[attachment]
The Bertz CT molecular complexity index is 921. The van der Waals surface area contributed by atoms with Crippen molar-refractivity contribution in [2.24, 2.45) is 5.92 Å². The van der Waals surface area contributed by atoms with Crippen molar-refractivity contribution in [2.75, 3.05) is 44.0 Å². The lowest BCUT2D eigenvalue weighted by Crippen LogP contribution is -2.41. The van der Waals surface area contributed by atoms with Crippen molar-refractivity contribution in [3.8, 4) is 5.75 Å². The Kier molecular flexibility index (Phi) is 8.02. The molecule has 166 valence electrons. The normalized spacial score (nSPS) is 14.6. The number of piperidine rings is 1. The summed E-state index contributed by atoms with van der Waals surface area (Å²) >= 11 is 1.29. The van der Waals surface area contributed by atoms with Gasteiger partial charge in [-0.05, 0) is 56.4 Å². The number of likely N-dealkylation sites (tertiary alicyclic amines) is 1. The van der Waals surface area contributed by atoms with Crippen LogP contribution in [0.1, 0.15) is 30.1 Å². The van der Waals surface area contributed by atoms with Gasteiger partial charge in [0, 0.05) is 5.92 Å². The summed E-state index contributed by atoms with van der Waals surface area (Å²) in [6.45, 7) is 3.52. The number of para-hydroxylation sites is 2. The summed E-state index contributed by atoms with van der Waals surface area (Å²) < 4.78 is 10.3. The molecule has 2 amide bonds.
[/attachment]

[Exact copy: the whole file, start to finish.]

The Bertz CT molecular complexity index is 921. The van der Waals surface area contributed by atoms with Crippen molar-refractivity contribution in [2.24, 2.45) is 5.92 Å². The van der Waals surface area contributed by atoms with Crippen molar-refractivity contribution in [2.75, 3.05) is 44.0 Å². The lowest BCUT2D eigenvalue weighted by Crippen LogP contribution is -2.41. The van der Waals surface area contributed by atoms with Crippen molar-refractivity contribution in [3.8, 4) is 5.75 Å². The Kier molecular flexibility index (Phi) is 8.02. The molecule has 166 valence electrons. The normalized spacial score (nSPS) is 14.6. The number of piperidine rings is 1. The summed E-state index contributed by atoms with van der Waals surface area (Å²) >= 11 is 1.29. The van der Waals surface area contributed by atoms with Gasteiger partial charge in [-0.05, 0) is 56.4 Å². The number of likely N-dealkylation sites (tertiary alicyclic amines) is 1. The van der Waals surface area contributed by atoms with Crippen LogP contribution in [0.1, 0.15) is 30.1 Å². The van der Waals surface area contributed by atoms with Gasteiger partial charge in [0, 0.05) is 5.92 Å². The summed E-state index contributed by atoms with van der Waals surface area (Å²) in [6.45, 7) is 3.52. The number of para-hydroxylation sites is 2. The summed E-state index contributed by atoms with van der Waals surface area (Å²) < 4.78 is 10.3. The molecule has 2 amide bonds.